These are just two examples among many—we could write a whole other paper about the rise of “highbrow street food” and the food truck craze that’s overhauling the restaurant and catering industries­­—but they illustrate a secondary yet important point: standing out is getting harder and harder. Innovation in product design and service delivery just isn’t as special as it used to be, and new companies crop up every day. As multiple channels converge and blend messages and experiences together, things are changing faster than ever. The bar has been raised, and the new standard is revolution.


Tesla Motors is one of the more recent contenders to disrupt an industry—and its approach demonstrates the cross-pollinating effects of adapting consumer purchasing pipelines from one category to another. Helmed by CEO Elon Musk, the tech entrepreneur who cofounded PayPal and moonlights as CEO of the star-chasing Space X, Tesla Motors produces, in the simplest terms, luxury all-electric cars (the full extent of the business is, of course, far more complicated, as we’ll detail later). In 2012, Tesla released the Model S at a price point hovering around $100K. The luxury sedan sports an impressive range of stats (it’ll do 0 to 60 in 4.2 seconds) that have garnered critical praise as well as a number of awards, including 2013 World Green Car of the Year, 2013 Motor Trend Car of the Year and Time Magazine’s Best 25 Inventions of the Year 2012 award.

Tesla Motors

With a range pushing over 200 miles, the Model S boasts the highest range of any electric car, an engineering feat that many say could give Tesla the edge it needs to make electric cars truly competitive with gas cars. Add to the mix its investment in Supercharger Station infrastructure for on-the-go charging and 90-second battery replacement, and Tesla’s impact on the electric car market is undeniably significant.


But that alone does not make it disruptive. As we’ve noted, it’s not just the product that disrupts an industry—it’s the strategy that goes with it. By removing the constraints associated with the traditions of the auto industry, from design to engineering to materials to marketing, Tesla is able to take revolutionary risks. That attitude is what allows it to be truly disruptive.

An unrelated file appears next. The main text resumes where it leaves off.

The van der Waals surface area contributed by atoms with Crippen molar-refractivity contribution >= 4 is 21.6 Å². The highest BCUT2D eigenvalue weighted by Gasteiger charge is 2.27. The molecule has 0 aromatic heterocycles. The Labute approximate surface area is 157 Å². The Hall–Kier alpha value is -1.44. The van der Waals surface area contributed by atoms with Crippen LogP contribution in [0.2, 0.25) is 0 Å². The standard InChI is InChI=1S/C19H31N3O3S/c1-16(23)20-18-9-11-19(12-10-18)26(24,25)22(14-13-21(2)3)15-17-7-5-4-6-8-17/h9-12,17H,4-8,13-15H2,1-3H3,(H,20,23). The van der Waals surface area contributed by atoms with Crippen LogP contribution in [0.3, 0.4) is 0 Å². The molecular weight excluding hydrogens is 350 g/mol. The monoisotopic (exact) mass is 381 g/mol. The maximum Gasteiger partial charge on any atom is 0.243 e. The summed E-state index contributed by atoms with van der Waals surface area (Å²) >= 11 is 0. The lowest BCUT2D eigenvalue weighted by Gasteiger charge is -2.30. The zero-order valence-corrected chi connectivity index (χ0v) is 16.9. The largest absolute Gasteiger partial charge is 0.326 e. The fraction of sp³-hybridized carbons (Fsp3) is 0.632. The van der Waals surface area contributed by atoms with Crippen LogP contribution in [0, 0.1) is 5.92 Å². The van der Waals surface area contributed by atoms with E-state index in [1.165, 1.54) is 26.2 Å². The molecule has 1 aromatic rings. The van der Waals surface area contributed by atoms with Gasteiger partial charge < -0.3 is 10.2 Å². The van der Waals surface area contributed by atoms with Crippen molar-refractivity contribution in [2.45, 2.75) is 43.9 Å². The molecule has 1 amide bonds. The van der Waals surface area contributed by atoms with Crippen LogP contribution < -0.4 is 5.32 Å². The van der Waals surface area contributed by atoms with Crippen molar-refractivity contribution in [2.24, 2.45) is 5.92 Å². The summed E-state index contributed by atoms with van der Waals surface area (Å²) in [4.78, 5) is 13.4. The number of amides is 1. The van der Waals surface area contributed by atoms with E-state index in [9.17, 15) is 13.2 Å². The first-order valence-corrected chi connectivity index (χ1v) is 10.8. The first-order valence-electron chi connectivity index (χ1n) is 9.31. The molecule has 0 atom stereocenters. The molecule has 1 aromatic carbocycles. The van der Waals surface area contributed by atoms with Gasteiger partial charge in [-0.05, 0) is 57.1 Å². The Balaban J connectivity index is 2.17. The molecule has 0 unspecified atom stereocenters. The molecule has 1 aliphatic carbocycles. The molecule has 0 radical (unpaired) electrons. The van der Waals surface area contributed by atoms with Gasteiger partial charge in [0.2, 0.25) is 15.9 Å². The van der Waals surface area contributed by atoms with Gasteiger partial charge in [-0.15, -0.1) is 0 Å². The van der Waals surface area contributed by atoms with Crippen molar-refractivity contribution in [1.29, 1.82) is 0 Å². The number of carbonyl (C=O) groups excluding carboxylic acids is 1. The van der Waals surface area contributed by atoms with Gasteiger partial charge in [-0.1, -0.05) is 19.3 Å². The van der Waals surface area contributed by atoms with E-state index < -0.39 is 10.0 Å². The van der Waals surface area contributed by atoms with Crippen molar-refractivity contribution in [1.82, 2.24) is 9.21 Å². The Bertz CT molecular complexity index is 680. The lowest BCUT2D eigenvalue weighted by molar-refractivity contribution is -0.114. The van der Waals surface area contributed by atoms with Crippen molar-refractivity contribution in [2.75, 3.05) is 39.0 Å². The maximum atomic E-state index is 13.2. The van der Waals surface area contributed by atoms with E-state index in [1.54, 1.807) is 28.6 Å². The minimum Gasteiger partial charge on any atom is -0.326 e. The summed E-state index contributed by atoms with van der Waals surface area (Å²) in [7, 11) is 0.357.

Tesla has disrupted the auto industry by creating direct-to-consumer purchasing pipelines that break from the traditional dealership model and give consumers a way to interact with a car brand that’s familiar to their experiences in other categories. The success of its Model S launch can be attributed, in part, to the ways in which it mimics successful tech models for marketing, positioning and pricing. Introduced at a high price point as a luxury brand with an emphasis on technological innovation and high-end design, the Model S looks a lot like that chic iPhone launch we all remember well. The exclusivity afforded by the initial price point skims off the early adopters and builds allure and influence (not to mention a host of brand advocates), and a trend has begun.


Why is that a good thing? Because it’s a model that consumers are familiar with in other aspects of their lives when searching for and purchasing other products. In a way, it’s proven to work and meet their needs. Tesla’s ability to disrupt depends on its application of that model to cars.


As is the trend for most purchases, from toilet paper to smartphones to car insurance, consumers are doing their research these days. Car shopping is no different—in fact, we could probably agree that auto is one of the most researched categories prior to purchase. If you’re looking to replace your everyday sedan, you’ll probably check out some local listings while having your morning coffee, think back on the commercials you saw during the game, and visit the websites of the brands that catch your eye. Then comes the hard part: you’re headed to the local dealership to contend with the salespeople.


Contrast this with another purchase: the iPhone. There are a few ways to go about buying one, be it a brick-and-mortar Apple Store, Apple’s online store or through your wireless carrier. Let’s say you’re online. You quickly compare models, choose the version you like, the storage you need and the color and case that you want. With a few keystrokes, that phone’s in your online cart and ready to ship in a couple of days. It’s simple, seamless and devoid of pushy salespeople. Most of all, it’s familiar.